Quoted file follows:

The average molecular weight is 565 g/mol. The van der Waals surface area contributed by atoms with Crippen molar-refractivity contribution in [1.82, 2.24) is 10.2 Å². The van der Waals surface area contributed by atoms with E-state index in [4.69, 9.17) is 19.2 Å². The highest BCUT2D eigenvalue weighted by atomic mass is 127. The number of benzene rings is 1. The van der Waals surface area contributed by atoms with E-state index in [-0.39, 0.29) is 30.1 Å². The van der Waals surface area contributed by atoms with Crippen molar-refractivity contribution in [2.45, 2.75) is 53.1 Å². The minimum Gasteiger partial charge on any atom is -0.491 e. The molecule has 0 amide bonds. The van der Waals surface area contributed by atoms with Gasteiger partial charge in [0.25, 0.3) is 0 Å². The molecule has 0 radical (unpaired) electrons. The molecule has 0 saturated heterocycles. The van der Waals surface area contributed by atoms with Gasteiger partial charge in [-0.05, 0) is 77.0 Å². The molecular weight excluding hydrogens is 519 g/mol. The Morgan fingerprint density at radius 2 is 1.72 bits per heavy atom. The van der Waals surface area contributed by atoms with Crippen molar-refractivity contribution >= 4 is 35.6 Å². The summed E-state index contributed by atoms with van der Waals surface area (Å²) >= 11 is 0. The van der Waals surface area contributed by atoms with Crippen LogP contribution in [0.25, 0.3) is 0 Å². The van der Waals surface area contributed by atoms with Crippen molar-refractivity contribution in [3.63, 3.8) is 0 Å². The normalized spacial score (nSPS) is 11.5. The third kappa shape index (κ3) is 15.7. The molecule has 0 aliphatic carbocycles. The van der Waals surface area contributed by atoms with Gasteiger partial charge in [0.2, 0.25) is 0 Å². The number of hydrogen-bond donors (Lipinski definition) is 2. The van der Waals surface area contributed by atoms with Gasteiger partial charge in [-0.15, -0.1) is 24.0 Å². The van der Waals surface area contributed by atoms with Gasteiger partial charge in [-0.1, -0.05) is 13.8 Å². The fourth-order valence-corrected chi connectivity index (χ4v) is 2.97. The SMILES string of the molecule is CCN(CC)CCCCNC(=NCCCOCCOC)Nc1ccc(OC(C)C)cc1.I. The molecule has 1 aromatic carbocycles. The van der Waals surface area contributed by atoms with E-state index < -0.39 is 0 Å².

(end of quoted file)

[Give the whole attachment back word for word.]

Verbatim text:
The average molecular weight is 565 g/mol. The van der Waals surface area contributed by atoms with Crippen molar-refractivity contribution in [1.82, 2.24) is 10.2 Å². The van der Waals surface area contributed by atoms with E-state index in [4.69, 9.17) is 19.2 Å². The highest BCUT2D eigenvalue weighted by atomic mass is 127. The number of benzene rings is 1. The van der Waals surface area contributed by atoms with E-state index in [-0.39, 0.29) is 30.1 Å². The van der Waals surface area contributed by atoms with Crippen molar-refractivity contribution in [2.45, 2.75) is 53.1 Å². The minimum Gasteiger partial charge on any atom is -0.491 e. The molecule has 0 amide bonds. The van der Waals surface area contributed by atoms with Gasteiger partial charge in [0.25, 0.3) is 0 Å². The molecule has 0 radical (unpaired) electrons. The molecule has 0 saturated heterocycles. The van der Waals surface area contributed by atoms with Gasteiger partial charge in [-0.05, 0) is 77.0 Å². The molecular weight excluding hydrogens is 519 g/mol. The Morgan fingerprint density at radius 2 is 1.72 bits per heavy atom. The van der Waals surface area contributed by atoms with Crippen molar-refractivity contribution >= 4 is 35.6 Å². The summed E-state index contributed by atoms with van der Waals surface area (Å²) >= 11 is 0. The van der Waals surface area contributed by atoms with Crippen LogP contribution in [0.25, 0.3) is 0 Å². The van der Waals surface area contributed by atoms with Crippen molar-refractivity contribution in [3.63, 3.8) is 0 Å². The normalized spacial score (nSPS) is 11.5. The third kappa shape index (κ3) is 15.7. The molecule has 0 aliphatic carbocycles. The van der Waals surface area contributed by atoms with Gasteiger partial charge in [0.2, 0.25) is 0 Å². The number of hydrogen-bond donors (Lipinski definition) is 2. The van der Waals surface area contributed by atoms with Gasteiger partial charge in [-0.15, -0.1) is 24.0 Å². The van der Waals surface area contributed by atoms with Gasteiger partial charge in [-0.1, -0.05) is 13.8 Å². The fourth-order valence-corrected chi connectivity index (χ4v) is 2.97. The SMILES string of the molecule is CCN(CC)CCCCNC(=NCCCOCCOC)Nc1ccc(OC(C)C)cc1.I. The molecule has 1 aromatic carbocycles. The van der Waals surface area contributed by atoms with E-state index < -0.39 is 0 Å².